Cities in Turkey, following the neoliberal restructuring of the country, have undergone a process of transformation in the last decade at a greater pace than experienced in previous periods. Through these processes, while new territories have been constructed, previous formations have been dismantled. While some of these constructed territories are abstract (e.g. Nomenclature of Units for Territorial Statistics [NUTS] regions), some are tangible and physically defined such as branded housing enclaves.
Branded housing projects produce territories in the form of housing enclaves, which provide key services and facilities within their confines exclusively for project residents. By 2013, the number of branded housing projects located in Istanbul alone numbered 852 with the number of units provided by these projects amounting to 7.7% of the total housing stock the city (Sarıçayır 01/21/2014). This paper argues that these territories are co-produced by political society and civil society (in Gramscian terms): while political society regulates and directly contributes to the production of these territories through public actors involved in the branded housing projects, civil society contributes through the production of social consent for such developments.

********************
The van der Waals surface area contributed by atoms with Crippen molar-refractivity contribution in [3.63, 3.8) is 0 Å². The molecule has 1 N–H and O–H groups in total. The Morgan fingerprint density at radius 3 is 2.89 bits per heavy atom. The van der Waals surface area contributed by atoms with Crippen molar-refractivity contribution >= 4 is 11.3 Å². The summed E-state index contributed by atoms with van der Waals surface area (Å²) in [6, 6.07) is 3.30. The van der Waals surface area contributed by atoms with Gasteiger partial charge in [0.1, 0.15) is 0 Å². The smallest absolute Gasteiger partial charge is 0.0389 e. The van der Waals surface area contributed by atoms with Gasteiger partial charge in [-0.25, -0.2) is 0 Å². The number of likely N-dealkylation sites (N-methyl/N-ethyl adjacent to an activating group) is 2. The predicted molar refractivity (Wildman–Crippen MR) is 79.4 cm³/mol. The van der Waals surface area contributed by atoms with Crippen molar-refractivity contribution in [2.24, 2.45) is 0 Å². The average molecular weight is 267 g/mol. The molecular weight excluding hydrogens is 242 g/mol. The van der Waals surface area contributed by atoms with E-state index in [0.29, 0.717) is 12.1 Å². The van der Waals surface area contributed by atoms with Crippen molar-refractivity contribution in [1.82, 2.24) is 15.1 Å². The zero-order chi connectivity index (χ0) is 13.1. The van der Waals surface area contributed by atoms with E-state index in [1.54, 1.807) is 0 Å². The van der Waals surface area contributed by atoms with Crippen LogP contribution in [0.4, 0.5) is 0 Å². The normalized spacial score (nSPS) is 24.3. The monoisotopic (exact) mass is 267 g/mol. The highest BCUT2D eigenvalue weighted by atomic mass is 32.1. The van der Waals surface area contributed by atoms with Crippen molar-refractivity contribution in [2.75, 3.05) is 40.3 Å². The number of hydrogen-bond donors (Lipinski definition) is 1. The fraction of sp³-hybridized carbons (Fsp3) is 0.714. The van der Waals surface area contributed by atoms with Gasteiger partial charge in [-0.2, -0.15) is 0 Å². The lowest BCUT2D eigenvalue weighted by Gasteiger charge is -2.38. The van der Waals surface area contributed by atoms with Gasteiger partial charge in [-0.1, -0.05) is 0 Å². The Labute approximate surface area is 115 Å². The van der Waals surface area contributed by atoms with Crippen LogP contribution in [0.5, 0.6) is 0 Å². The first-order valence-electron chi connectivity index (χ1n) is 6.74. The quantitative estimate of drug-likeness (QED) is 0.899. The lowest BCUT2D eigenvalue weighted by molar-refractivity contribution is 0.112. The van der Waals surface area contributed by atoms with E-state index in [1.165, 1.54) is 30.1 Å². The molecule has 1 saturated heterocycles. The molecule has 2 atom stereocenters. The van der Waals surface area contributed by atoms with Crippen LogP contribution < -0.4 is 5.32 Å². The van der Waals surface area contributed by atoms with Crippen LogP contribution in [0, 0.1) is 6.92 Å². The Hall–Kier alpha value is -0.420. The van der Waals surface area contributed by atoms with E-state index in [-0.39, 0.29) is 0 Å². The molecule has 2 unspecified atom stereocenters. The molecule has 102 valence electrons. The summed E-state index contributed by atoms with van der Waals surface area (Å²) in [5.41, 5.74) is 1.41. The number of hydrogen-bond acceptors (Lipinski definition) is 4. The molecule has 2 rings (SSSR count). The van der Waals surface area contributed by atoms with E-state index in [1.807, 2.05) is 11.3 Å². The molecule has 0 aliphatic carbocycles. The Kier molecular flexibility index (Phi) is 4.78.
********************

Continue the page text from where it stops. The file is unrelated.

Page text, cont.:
The article discusses the role of political society and civil society in the production of branded housing projects by focusing on the case of Emlak Konut GYO (Real Estate Partnership) projects developed in Istanbul between 2003 and 2014. Firstly, the role of political society is discussed through the roles of TOKI (Housing Development Administration of Turkey) and Emlak Konut GYO as major public actors in the development of these territories; and secondly, the role of civil society is discussed through excavating the traces of production of social consent for branded housing projects in news articles published on Emlak Konut GYO projects between 2003 and 2014. The paper concludes that branded housing projects are emerging as spatial territories in contemporary Turkey as a result of hegemonic struggle through political society and civil society.
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Bilge Serin, “The Promised Territories: The Production of Branded Housing Projects in Contemporary Turkey”, European Journal of Turkish Studies [Online], 23 | 2016, Online since 02 January 2017, Connection on 04 January 2017. URL: http://ejts.revues.org/5383